A dolphin is being monitored by a marine rescue charity after chasing fish miles up a Welsh river and arriving into English waters.
The disorientated mammal was first sighted in Connah's Quay docks in Flintshire, North Wales, on Monday but then swam further up river to Saltney, near Chester, in Cheshire.
Despite being native to the deep seawater of the Bay of Biscay, the dolphin carried on swimming up the river and was most recently spotted near Chester Racecourse.
Marine experts believe the common dolphin must have been chasing fish up the River Dee in North Wales.
Locals have been tweeting pictures of the dolphin jumping and flipping out of the water, which has been nicknamed 'Dave' by residents, according to Sky News.
They have been warned not to gather on the banks of the river or disturb the dolphin.
The animal is now being observed by the British Divers Life Rescue. Stephen Marsh, operations manager at the charity said they are keeping a close eye on the dolphin in case it gets stranded on a sandbank.
Mr Marsh said the creature seemed to be heading back out to sea yesterday but returned to Chester today.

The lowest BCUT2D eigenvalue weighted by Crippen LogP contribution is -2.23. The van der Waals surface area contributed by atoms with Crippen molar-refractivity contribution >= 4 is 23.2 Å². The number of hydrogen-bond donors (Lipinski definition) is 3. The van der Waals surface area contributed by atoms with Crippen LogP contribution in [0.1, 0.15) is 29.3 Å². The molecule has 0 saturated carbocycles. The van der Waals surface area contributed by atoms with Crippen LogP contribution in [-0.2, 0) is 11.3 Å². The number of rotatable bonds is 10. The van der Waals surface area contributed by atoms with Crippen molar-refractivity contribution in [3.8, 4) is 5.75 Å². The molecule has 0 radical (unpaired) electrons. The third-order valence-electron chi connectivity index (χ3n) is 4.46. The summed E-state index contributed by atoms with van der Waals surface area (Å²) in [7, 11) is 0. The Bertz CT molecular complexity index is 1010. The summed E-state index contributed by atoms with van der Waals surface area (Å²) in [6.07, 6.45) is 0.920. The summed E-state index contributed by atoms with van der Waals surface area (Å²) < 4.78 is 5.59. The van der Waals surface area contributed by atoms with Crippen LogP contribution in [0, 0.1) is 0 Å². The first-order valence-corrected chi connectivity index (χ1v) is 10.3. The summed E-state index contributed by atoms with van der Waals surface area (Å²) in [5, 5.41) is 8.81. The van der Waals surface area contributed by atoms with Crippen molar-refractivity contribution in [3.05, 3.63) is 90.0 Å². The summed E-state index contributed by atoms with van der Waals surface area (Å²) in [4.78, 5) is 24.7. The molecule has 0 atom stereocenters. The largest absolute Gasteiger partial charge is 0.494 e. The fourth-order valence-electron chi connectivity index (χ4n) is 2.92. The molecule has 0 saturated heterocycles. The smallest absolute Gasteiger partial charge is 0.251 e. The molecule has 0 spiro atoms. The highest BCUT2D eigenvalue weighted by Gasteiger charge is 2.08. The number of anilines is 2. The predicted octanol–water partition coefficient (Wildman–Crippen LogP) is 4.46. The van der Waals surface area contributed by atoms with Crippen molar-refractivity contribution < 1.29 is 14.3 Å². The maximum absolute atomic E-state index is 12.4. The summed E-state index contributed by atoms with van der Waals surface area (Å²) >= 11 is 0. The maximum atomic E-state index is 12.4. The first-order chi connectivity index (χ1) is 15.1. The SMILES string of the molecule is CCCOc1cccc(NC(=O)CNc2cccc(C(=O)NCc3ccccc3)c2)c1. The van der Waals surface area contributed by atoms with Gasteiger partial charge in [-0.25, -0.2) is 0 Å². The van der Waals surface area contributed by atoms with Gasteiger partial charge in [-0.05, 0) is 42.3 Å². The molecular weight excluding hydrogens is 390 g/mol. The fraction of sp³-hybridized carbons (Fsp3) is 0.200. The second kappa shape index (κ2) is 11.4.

He said: "It's probably been chasing fish in from the sea and then got caught up in the tidal system."
He said tides at this time of year can be both very high and very low and that is probably confusing the dolphin, which is more used to much deeper water.
Mr Marsh said such an event is quite rare, adding that they would step in to escort it back out to sea if it does get into trouble, but it looked healthy and would probably
A member of Environment Agency staff doing maintenance work on the River Dee spotted the dolphin around Sealand Road in Chester yesterday and took a photograph as it jumped out of the water.
An Environment Agency spokesman said the dolphins appearance highlights the quality of the water in the area.
"It's likely that the dolphin entered the River Dee searching for food", the spokesperson said.
"Our rivers are the healthiest that they have been for over 20 years. Because of this we've seen an increase in the numbers of wildlife including otters and salmon returning to our waters."